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JCU 2017 March;25(1) :5-11.
Published online 2017 March 27. doi:https://doi.org/10.4250/jcu.2017.25.1.5
The Relationships between Body Mass Index and Left Ventricular Diastolic Function in a Structurally Normal Heart with Normal Ejection Fraction
Jeong-Sook Seo, MD, PhD, Han-Young Jin, MD, Jae-Sik Jang, MD, PhD, Tae-Hyun Yang, MD, PhD, Dae-Kyeong Kim, MD, PhD, and Dong-Soo Kim, MD, PhD
Division of Cardiology, Department of Internal Medicine, Busan Paik Hospital, Inje University, Busan, Korea
Corresponding Author: Jeong-Sook Seo ,Tel: +82-51-890-6980, Fax: +82-51-898-4075, Email: orifilter@hanmail.net
ABSTRACT
Background:
We conducted research to determine the effect of the weight on left ventricular (LV) diastolic function in Asians, who are at greater risk of cardiovascular events compared to individuals from Western countries with similar body mass indices (BMIs).
Methods:
We studied 543 participants with structurally normal hearts and normal ejection fractions. Participants were classified as normal-weight (BMI < 23.0 kg/m2), overweight (BMI 23.0–27.4 kg/m2), or obese (BMI ≥ 27.5 kg/m2). Peak E velocity, peak A velocity, and E’ velocity were measured and E/E’ was calculated.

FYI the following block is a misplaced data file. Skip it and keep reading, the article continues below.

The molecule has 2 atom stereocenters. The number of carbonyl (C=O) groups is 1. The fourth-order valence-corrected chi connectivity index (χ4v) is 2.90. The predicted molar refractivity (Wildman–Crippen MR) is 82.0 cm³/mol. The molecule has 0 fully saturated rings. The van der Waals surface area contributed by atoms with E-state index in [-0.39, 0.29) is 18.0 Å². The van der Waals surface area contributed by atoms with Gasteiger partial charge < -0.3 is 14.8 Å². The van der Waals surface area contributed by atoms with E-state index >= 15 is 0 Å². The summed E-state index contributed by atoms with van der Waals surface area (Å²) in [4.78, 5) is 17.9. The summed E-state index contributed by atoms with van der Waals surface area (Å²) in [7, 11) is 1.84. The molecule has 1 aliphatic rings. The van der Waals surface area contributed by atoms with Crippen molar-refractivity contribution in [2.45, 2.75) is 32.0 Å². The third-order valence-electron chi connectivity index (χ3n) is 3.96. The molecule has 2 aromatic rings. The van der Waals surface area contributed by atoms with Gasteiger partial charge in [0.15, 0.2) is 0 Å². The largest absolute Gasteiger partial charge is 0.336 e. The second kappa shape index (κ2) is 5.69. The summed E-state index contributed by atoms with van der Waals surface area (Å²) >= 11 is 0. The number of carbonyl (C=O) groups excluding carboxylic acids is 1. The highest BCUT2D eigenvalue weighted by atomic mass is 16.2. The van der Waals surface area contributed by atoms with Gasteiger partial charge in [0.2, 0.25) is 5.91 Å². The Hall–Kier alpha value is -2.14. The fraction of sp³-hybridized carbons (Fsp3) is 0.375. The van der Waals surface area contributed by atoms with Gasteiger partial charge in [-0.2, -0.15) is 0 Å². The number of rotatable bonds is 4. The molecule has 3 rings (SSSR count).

Results:
Overweight participants had lower E than normal-weight participants (p = 0.001). E’ velocities in overweight and obese participants were less than those in normal weight participants (both p < 0.001). The E/E’ ratio in obese participants was higher compared to the value in normal-weight participants (p < 0.001) and overweight participants (p = 0.025). BMI was associated with E (R = -0.108), A (R = 0.123), E’ (R = -0.229), and E/E’ ratio (R = 0.138) (all p < 0.05). In multivariate analyses, BMI was independently associated with higher A, lower E’, and higher E/E’. The risk of diastolic dysfunction was significantly higher among overweight [adjusted odds ratio: 2.088; 95% confidence interval (CI): 1.348–3.235; p = 0.001] and obese participants (adjusted odds ratio: 5.910; 95% CI: 2.871–12.162; p < 0.001) compared to normal-weight participants.
Conclusion:
Obesity and overweight independently predicted diastolic dysfunction. An optimal body weight lower than the universal cut-off is reasonable for preventing LV heart failure in Asians.
Keywords: Body weight · Obese · Diastole · Body mass index · Asian
Volume 25, No 3
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